Perhaps you read the news story about thirteen-year-old Megan Meier, who was an overweight, unhappy middle school girl. She met a boy named Josh online, and he began expressing an interest in her. Once Megan was involved emotionally, he started sending her hurtful e-mails and eventually dumped her viciously. She became so distraught that she hanged herself in her bedroom closet. After Megan's death, it was learned that "Josh" didn't even exist. He had been invented to taunt Megan.
What happened to this sad young woman is unconscionable. Unfortunately, many other middle school students are also subjected regularly to personal assaults of various forms. This harassment doesn't usually result in death, but something does begin to die inside these girls and boys. I have seen it firsthand, having taught science and math earlier in my career to 230 seventh and eighth grade students every day. The challenges these kids faced from their peers were very familiar to me. My students arrived at the beginning of the year hoping and praying for the best. Their adolescent hearts were pounding with excitement and expectation, but mostly they were afraid. Some had been abused for years and were scared half to death. They were thinking, Will others like me? Will they laugh at me? Will I have any friends? Their parents were wondering, Will they make the right friends?
For girls, the issue of what to wear is pivotal in surviving the dog-eat-dog world of middle school. The clothes a girl wears are the admission ticket to cliques that can protect from ridicule and relational bullying. A mistake at this point can be catastrophic. Cliques are governed by rigid rules and can be most unforgiving. Even the color choices become important. Writer Vanessa O'Connell describes the rules this way:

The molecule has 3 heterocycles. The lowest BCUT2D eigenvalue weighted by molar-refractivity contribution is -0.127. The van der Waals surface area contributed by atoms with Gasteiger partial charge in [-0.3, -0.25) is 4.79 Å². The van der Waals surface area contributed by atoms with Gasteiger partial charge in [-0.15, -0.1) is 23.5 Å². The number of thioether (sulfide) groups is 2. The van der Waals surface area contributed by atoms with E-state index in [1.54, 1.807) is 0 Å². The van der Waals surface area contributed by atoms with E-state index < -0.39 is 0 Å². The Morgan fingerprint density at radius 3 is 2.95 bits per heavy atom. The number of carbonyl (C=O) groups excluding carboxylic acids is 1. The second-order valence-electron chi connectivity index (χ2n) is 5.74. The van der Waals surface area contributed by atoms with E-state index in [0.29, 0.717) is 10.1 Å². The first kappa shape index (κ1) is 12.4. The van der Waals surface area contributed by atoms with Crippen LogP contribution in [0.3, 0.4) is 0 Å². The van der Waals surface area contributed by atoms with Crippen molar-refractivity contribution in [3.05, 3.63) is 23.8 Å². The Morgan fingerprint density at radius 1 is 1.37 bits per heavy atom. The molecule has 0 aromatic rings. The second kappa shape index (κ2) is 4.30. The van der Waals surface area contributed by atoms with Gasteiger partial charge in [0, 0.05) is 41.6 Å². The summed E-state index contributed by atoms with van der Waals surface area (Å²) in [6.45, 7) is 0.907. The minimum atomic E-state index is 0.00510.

Dorothy Espelage, a professor of educational psychology at the University of Illinois, Urbana-Champaign, who has studied teenage behavior for 14 years, says she has seen an increase in "bullying related to clothes." She attributes that to the proliferation of designer brands and the display of labels in ads. In the more than 20 states where she has studied teens, she has been surprised by how kids revere those they perceive to have the best clothes. Having access to designer clothing affords some kids "the opportunity to become popular—and that protects you and gives you social power and leverage over others," she says. . . .
In one study, more than one-third of middle-school students responded "yes" when asked whether they are bullied because of the clothes they wear. Susan M. Swearer, associate professor of school psychology at the University of Nebraska in Lincoln, surveyed a total of more than 1,000 students at five Midwestern middle schools from 1999 to 2004, with about 56% of the sample female. While the prevalence of fashion bullies was greater in wealthy cities and towns, where more designer clothing is available, she found the problem is significant in poorer communities, too.
Teens and adolescents are expected to wear not just any designer brands but the "right" ones. "The better brands you wear, the more popular you are," says Becky Gilker, a 13-year-old eighth-grader from Sherwood Park in the Canadian province of Alberta. "If you don't wear those things you get criticized."5
"Friends and enemies" will be the key to everything for your daughter in the middle school years and beyond. Remember that her brain was wired for intimacy with others during infancy, and now in puberty she yearns for close relationships with her peers. Intimacy is the air she breathes and her reason for living. That's why when adolescent friendships go sour and rejection settles in, emotional crises are inevitable.
5.Vanessa O'Connell, "Fashion Bullies Attack—in Middle School," Wall Street Journal (October 25, 2007); D1.
Book: Bringing Up Girls
By Dr. James Dobson